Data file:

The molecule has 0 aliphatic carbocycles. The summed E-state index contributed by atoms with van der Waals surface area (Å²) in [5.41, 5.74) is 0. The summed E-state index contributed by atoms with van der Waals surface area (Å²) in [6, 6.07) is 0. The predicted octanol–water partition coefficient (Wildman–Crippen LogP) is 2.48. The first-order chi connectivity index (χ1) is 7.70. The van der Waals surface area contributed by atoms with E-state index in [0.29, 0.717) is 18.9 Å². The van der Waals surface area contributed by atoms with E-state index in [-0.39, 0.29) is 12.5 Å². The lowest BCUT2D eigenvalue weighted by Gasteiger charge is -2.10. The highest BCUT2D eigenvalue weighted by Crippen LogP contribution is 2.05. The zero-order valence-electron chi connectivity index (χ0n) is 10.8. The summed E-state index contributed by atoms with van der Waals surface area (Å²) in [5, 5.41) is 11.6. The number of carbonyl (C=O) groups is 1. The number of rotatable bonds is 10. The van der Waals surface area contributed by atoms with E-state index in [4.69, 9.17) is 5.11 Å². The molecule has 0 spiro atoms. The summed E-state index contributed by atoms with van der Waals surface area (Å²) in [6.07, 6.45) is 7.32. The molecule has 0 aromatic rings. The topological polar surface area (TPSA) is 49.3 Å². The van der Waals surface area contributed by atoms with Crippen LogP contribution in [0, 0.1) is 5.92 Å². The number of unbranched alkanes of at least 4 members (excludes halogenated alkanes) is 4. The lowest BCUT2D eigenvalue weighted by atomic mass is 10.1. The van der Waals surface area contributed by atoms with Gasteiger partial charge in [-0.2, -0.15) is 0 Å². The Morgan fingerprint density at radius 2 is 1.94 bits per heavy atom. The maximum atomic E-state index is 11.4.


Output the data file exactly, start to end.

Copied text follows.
The molecule has 0 aliphatic carbocycles. The summed E-state index contributed by atoms with van der Waals surface area (Å²) in [5.41, 5.74) is 0. The summed E-state index contributed by atoms with van der Waals surface area (Å²) in [6, 6.07) is 0. The predicted octanol–water partition coefficient (Wildman–Crippen LogP) is 2.48. The first-order chi connectivity index (χ1) is 7.70. The van der Waals surface area contributed by atoms with E-state index in [0.29, 0.717) is 18.9 Å². The van der Waals surface area contributed by atoms with E-state index in [-0.39, 0.29) is 12.5 Å². The lowest BCUT2D eigenvalue weighted by Gasteiger charge is -2.10. The highest BCUT2D eigenvalue weighted by Crippen LogP contribution is 2.05. The zero-order valence-electron chi connectivity index (χ0n) is 10.8. The summed E-state index contributed by atoms with van der Waals surface area (Å²) in [5, 5.41) is 11.6. The number of carbonyl (C=O) groups is 1. The number of rotatable bonds is 10. The van der Waals surface area contributed by atoms with E-state index in [4.69, 9.17) is 5.11 Å². The molecule has 0 spiro atoms. The summed E-state index contributed by atoms with van der Waals surface area (Å²) in [6.07, 6.45) is 7.32. The molecule has 0 aromatic rings. The topological polar surface area (TPSA) is 49.3 Å². The van der Waals surface area contributed by atoms with Crippen LogP contribution in [0, 0.1) is 5.92 Å². The number of unbranched alkanes of at least 4 members (excludes halogenated alkanes) is 4. The lowest BCUT2D eigenvalue weighted by atomic mass is 10.1. The van der Waals surface area contributed by atoms with Gasteiger partial charge in [-0.2, -0.15) is 0 Å². The Morgan fingerprint density at radius 2 is 1.94 bits per heavy atom. The maximum atomic E-state index is 11.4.